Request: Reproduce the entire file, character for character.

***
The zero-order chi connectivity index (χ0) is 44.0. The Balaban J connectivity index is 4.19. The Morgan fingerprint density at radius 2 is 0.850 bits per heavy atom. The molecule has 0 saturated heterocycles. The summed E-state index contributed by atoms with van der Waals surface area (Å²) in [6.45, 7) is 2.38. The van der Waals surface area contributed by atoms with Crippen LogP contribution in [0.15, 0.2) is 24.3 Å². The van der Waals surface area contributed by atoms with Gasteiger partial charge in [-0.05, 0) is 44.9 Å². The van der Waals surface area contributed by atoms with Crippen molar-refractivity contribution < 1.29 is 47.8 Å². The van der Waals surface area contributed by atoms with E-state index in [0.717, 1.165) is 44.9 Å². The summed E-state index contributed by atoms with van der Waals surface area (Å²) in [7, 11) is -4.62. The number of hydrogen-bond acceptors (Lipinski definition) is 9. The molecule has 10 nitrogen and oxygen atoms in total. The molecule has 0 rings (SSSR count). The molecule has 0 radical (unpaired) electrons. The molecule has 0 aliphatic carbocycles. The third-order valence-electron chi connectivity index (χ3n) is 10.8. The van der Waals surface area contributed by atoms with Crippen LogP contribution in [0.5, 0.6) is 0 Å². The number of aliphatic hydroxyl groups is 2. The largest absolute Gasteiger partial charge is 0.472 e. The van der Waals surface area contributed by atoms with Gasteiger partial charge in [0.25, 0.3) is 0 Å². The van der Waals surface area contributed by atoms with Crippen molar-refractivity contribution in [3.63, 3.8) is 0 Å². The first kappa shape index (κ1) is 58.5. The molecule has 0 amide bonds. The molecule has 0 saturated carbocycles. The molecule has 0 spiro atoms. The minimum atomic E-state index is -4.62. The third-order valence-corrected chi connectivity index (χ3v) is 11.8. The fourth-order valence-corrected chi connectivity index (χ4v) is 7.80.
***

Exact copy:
The zero-order chi connectivity index (χ0) is 44.0. The Balaban J connectivity index is 4.19. The Morgan fingerprint density at radius 2 is 0.850 bits per heavy atom. The molecule has 0 saturated heterocycles. The summed E-state index contributed by atoms with van der Waals surface area (Å²) in [6.45, 7) is 2.38. The van der Waals surface area contributed by atoms with Crippen LogP contribution in [0.15, 0.2) is 24.3 Å². The van der Waals surface area contributed by atoms with Gasteiger partial charge in [-0.05, 0) is 44.9 Å². The van der Waals surface area contributed by atoms with Crippen molar-refractivity contribution < 1.29 is 47.8 Å². The van der Waals surface area contributed by atoms with E-state index in [0.717, 1.165) is 44.9 Å². The summed E-state index contributed by atoms with van der Waals surface area (Å²) in [7, 11) is -4.62. The number of hydrogen-bond acceptors (Lipinski definition) is 9. The molecule has 10 nitrogen and oxygen atoms in total. The molecule has 0 rings (SSSR count). The molecule has 0 radical (unpaired) electrons. The molecule has 0 aliphatic carbocycles. The third-order valence-electron chi connectivity index (χ3n) is 10.8. The van der Waals surface area contributed by atoms with Crippen LogP contribution in [0.5, 0.6) is 0 Å². The number of aliphatic hydroxyl groups is 2. The largest absolute Gasteiger partial charge is 0.472 e. The van der Waals surface area contributed by atoms with Gasteiger partial charge in [0.25, 0.3) is 0 Å². The van der Waals surface area contributed by atoms with Crippen molar-refractivity contribution in [3.63, 3.8) is 0 Å². The first kappa shape index (κ1) is 58.5. The molecule has 0 amide bonds. The molecule has 0 saturated carbocycles. The molecule has 0 spiro atoms. The minimum atomic E-state index is -4.62. The third-order valence-corrected chi connectivity index (χ3v) is 11.8. The fourth-order valence-corrected chi connectivity index (χ4v) is 7.80.